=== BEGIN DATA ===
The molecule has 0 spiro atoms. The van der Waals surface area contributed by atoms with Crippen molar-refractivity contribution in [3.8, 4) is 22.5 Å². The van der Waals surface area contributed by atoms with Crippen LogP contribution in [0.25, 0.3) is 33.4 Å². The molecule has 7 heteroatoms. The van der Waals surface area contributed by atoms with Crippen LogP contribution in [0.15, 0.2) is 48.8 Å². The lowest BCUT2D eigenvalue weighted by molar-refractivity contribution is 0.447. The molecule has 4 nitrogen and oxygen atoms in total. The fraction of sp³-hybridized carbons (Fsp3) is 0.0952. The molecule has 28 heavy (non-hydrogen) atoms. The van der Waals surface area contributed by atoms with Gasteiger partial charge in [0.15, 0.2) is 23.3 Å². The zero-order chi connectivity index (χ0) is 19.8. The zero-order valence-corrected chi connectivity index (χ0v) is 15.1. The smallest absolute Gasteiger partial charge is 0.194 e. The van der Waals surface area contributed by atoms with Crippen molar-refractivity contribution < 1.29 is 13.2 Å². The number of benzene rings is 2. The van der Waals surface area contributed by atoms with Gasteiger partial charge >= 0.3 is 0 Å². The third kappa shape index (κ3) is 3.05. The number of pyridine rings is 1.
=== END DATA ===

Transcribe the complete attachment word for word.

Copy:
The molecule has 0 spiro atoms. The van der Waals surface area contributed by atoms with Crippen molar-refractivity contribution in [3.8, 4) is 22.5 Å². The van der Waals surface area contributed by atoms with Crippen LogP contribution in [0.25, 0.3) is 33.4 Å². The molecule has 7 heteroatoms. The van der Waals surface area contributed by atoms with Crippen LogP contribution in [0.15, 0.2) is 48.8 Å². The lowest BCUT2D eigenvalue weighted by molar-refractivity contribution is 0.447. The molecule has 4 nitrogen and oxygen atoms in total. The fraction of sp³-hybridized carbons (Fsp3) is 0.0952. The molecule has 28 heavy (non-hydrogen) atoms. The van der Waals surface area contributed by atoms with Gasteiger partial charge in [0.15, 0.2) is 23.3 Å². The zero-order chi connectivity index (χ0) is 19.8. The zero-order valence-corrected chi connectivity index (χ0v) is 15.1. The smallest absolute Gasteiger partial charge is 0.194 e. The van der Waals surface area contributed by atoms with Crippen molar-refractivity contribution < 1.29 is 13.2 Å². The number of benzene rings is 2. The van der Waals surface area contributed by atoms with Gasteiger partial charge >= 0.3 is 0 Å². The third kappa shape index (κ3) is 3.05. The number of pyridine rings is 1.